All comments by Wayne Burrows
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If that is the only strategy then that seems reasonable. I am most interested in the approximately 30% of the time that partner has A and A and not A and we miss a grand.
Dec. 14, 2019
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It seems we need a different set of priorities for cue bids that start at the five-level. At lower levels it is common to bid controls up-the-line. At this level, as you say all tries are flawed including the 5 up-the-line cue.
Dec. 14, 2019
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Probabilities do not work like that Paul. The probability is not proportional to the absolute number of cards partner has in a suit.

Rather it is loosely dependent on the relative number of cards your partner has compared with the number that the opponents have.

Obviously, there is also a dependency on the overall strength of partner's hand.

As declarer, we do this all of the time. If we find out that a key suit breaks 4=2 we reason that the key card is 4:2 on with the four card suit and we think we are unlucky when we finesse to a doubleton jack for example. Exactly the same principle applies to partner's cards and can be applied here in the bidding or in the play.

Here is some simulation data assuming partner is 4063.

With no strength information included partner has:

A 5792/10000 (4/7 = 0.571429)
A 4613/10000 (6/13 = 0.461538)
A 3379/10000 (3/9 = 0.333333)

All numbers will go up if we impose a minimum strength requirement say 10 hcp on opener.

A 7709/10000
A 6488/10000
A 5035/10000

They remain roughly in the proportion 4/7:6/13:3/9. The relative probability of the A drops and the A rises.
Dec. 14, 2019
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I think this strategy is against the odds. It might depend on how many aces partner shows and how many spades 1 showed.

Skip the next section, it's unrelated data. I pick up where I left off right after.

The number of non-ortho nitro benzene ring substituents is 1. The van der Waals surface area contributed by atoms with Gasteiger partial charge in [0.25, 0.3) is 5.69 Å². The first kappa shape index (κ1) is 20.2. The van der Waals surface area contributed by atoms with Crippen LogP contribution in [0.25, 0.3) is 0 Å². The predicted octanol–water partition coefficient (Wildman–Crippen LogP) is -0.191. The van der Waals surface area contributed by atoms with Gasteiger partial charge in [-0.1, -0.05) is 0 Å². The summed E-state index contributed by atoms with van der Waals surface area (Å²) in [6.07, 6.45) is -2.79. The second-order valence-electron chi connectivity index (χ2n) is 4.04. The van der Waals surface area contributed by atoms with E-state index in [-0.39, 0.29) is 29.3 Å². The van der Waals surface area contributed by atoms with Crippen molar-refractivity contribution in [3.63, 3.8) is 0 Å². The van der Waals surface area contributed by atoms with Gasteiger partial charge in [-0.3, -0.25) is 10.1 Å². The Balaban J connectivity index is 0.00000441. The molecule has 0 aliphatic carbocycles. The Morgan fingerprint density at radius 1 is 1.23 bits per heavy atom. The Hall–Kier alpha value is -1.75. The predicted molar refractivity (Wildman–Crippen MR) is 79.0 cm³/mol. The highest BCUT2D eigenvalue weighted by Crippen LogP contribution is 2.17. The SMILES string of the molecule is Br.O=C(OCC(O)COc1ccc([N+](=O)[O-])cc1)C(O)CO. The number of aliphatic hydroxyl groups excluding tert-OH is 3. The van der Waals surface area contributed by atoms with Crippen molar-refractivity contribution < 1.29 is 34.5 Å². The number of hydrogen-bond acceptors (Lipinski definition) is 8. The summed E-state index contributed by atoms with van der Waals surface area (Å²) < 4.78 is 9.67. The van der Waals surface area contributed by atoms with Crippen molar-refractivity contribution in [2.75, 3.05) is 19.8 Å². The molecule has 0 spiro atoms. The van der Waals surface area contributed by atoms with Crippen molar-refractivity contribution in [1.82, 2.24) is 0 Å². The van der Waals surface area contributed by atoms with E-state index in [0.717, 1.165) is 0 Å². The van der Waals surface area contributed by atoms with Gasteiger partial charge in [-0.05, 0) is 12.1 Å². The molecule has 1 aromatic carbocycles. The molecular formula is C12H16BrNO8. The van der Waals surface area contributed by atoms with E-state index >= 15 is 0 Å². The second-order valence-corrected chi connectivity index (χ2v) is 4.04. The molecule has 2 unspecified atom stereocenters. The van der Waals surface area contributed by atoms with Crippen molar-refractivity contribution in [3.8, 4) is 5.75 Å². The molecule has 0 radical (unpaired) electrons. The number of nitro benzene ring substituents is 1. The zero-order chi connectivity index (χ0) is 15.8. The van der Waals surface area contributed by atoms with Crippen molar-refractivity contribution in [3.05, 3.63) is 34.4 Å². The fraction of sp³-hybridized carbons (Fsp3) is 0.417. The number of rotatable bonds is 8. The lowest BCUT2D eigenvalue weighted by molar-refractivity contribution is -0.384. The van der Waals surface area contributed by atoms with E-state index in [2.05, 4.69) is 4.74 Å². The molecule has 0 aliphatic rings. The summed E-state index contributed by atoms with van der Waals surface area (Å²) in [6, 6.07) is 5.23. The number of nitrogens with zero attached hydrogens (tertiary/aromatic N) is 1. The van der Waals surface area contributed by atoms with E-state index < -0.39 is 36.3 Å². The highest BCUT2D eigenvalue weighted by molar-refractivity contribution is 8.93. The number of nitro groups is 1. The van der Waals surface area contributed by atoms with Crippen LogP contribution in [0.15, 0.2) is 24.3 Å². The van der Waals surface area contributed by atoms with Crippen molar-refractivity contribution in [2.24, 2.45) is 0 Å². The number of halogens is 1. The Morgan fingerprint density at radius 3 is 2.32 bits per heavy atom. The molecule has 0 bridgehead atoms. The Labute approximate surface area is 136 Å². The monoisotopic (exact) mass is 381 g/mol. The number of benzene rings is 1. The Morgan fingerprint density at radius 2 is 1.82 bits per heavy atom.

If 4 showed four spades then a priori (ignoring strength considerations for now) partner is 4:3 on for the A.

Similarly, on the other hand, if partner has six diamonds then a priori is 6:7 against for the A.

When partner has one ace it is most likely to be the sA. If partner has two aces then around 30% of the time it will not include the A.
Dec. 14, 2019
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Seriously, partner makes a penalty double, I have values and an ordinary distribution, 5-4-3-1 is a very common shape, what reason can I have to pull this double?
Dec. 14, 2019
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It is unclear to me that the slow pass suggests leaving the double in. A slow double might suggest that the player had an alternative action to pass, which in turn might suggest pulling now is better.
Dec. 13, 2019
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Don't ask “A from AK”. Reword the question to something more generic but which “A from AK” or not would be an expected answer. “Leads and carding?” should do but a slightly more pointed question about honour leads would definitely do without giving anything away.
Dec. 12, 2019
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I agree Steve. It appears the law needs a specific exception to be made.

“Unless the Regulating Authority provides otherwise a player may consult his opponent’s system card:
(i) prior to the commencement of the auction,
(ii) during the Clarification Period,